The resurgence of Spanish mission archaeology in the American Southeast over the last three decades demonstrates the fallacy of the rigid and misleading Borderlands perspective on Franciscan-American Indian interactions. While engaging in the archaeology of Mission Santa Catalina de Guale, I suggested a broader-based,"cubist" approach toward the Spanish Borderlands history to seek, "multiple, simultaneous views of the subject" (Thomas 1989:7). Archaeology can indeed provide a critically important window through which to glimpse the Native American and European interactions in the Borderlands as elsewhere. By "democratizing" the past, archaeologists are framing new perspectives on minority populations and their experiences with dominant colonial cultures (Deagan 1991; Lightfoot 2005:17).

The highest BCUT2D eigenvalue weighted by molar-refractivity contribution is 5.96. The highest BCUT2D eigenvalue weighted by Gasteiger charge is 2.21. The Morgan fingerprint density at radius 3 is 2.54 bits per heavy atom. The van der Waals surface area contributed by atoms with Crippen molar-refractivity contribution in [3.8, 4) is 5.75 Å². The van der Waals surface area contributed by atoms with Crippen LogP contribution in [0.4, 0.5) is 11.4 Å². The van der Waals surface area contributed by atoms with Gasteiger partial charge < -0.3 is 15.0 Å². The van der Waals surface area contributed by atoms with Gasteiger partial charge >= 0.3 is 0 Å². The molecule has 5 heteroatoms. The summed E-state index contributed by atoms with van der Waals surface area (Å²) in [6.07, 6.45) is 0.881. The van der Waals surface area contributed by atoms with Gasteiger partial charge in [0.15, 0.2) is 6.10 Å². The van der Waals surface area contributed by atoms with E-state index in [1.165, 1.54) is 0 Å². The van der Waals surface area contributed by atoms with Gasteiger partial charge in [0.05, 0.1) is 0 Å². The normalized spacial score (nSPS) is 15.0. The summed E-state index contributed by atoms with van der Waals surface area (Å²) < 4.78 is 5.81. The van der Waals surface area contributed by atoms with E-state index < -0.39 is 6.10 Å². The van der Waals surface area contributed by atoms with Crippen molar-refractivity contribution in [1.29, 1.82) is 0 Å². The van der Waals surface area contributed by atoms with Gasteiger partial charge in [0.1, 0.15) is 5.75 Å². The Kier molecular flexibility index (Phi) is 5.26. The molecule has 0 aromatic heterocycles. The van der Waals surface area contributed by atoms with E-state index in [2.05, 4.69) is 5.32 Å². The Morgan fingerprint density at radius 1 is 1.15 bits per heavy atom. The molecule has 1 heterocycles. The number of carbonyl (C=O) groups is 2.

Today, such inquiries are typically folded into the language and methodologies of the "postcolonial critique," which challenges traditional colonialist epistemologies and questions those colonial and imperial representations of the "other" being colonized. Postcolonial theorists emphasize Native agency and investigate the hybrid, novel forms of culture that develop during colonial experiences (e.g., Gosden 2001; Lightfoot 2005:17; Leibman 2008:2; Patterson 2008:31-32).

In this paper, I examine how recent archaeological and ethnohistorical investigations of Mission Santa Catalina de Guale (Georgia) are contributing to a broader, more nuanced understanding of the Native-Spanish interactions that played out here.